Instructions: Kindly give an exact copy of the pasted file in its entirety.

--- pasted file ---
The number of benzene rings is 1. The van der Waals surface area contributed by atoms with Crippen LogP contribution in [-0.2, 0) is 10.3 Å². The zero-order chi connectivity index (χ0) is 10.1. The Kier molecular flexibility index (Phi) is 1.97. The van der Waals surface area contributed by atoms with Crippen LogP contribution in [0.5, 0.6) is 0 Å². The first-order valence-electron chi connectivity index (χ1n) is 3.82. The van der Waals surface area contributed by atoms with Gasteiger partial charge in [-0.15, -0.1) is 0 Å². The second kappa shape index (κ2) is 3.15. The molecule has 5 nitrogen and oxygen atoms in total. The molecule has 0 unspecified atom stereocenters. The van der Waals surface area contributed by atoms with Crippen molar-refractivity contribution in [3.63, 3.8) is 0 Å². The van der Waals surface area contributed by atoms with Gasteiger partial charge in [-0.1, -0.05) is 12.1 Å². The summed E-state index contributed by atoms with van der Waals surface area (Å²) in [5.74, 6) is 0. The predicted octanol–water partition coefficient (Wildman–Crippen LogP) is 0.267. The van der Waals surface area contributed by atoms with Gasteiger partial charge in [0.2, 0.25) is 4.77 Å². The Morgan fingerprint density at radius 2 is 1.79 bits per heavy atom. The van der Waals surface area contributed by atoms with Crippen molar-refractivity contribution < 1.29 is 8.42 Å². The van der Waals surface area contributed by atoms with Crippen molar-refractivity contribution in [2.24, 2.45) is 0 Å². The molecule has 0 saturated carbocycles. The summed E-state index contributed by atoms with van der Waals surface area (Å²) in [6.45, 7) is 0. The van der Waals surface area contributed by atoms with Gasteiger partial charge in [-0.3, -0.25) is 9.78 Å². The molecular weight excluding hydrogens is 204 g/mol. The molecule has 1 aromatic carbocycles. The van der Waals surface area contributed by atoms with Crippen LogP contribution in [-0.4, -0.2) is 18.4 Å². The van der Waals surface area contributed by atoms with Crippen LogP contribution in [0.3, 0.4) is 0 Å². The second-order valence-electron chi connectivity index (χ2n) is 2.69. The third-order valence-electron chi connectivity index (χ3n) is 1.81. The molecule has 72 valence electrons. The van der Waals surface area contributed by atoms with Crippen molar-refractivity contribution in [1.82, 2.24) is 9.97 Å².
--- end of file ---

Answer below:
The number of benzene rings is 1. The van der Waals surface area contributed by atoms with Crippen LogP contribution in [-0.2, 0) is 10.3 Å². The zero-order chi connectivity index (χ0) is 10.1. The Kier molecular flexibility index (Phi) is 1.97. The van der Waals surface area contributed by atoms with Crippen LogP contribution in [0.5, 0.6) is 0 Å². The first-order valence-electron chi connectivity index (χ1n) is 3.82. The van der Waals surface area contributed by atoms with Gasteiger partial charge in [-0.15, -0.1) is 0 Å². The second kappa shape index (κ2) is 3.15. The molecule has 5 nitrogen and oxygen atoms in total. The molecule has 0 unspecified atom stereocenters. The van der Waals surface area contributed by atoms with Crippen molar-refractivity contribution in [3.63, 3.8) is 0 Å². The van der Waals surface area contributed by atoms with Gasteiger partial charge in [-0.1, -0.05) is 12.1 Å². The summed E-state index contributed by atoms with van der Waals surface area (Å²) in [5.74, 6) is 0. The predicted octanol–water partition coefficient (Wildman–Crippen LogP) is 0.267. The van der Waals surface area contributed by atoms with Gasteiger partial charge in [0.2, 0.25) is 4.77 Å². The Morgan fingerprint density at radius 2 is 1.79 bits per heavy atom. The van der Waals surface area contributed by atoms with Crippen molar-refractivity contribution < 1.29 is 8.42 Å². The van der Waals surface area contributed by atoms with Crippen molar-refractivity contribution in [2.24, 2.45) is 0 Å². The molecule has 0 saturated carbocycles. The summed E-state index contributed by atoms with van der Waals surface area (Å²) in [6.45, 7) is 0. The van der Waals surface area contributed by atoms with Gasteiger partial charge in [-0.3, -0.25) is 9.78 Å². The molecular weight excluding hydrogens is 204 g/mol. The molecule has 1 aromatic carbocycles. The van der Waals surface area contributed by atoms with Crippen LogP contribution in [-0.4, -0.2) is 18.4 Å². The van der Waals surface area contributed by atoms with Crippen LogP contribution in [0.3, 0.4) is 0 Å². The second-order valence-electron chi connectivity index (χ2n) is 2.69. The third-order valence-electron chi connectivity index (χ3n) is 1.81. The molecule has 72 valence electrons. The van der Waals surface area contributed by atoms with Crippen molar-refractivity contribution in [1.82, 2.24) is 9.97 Å².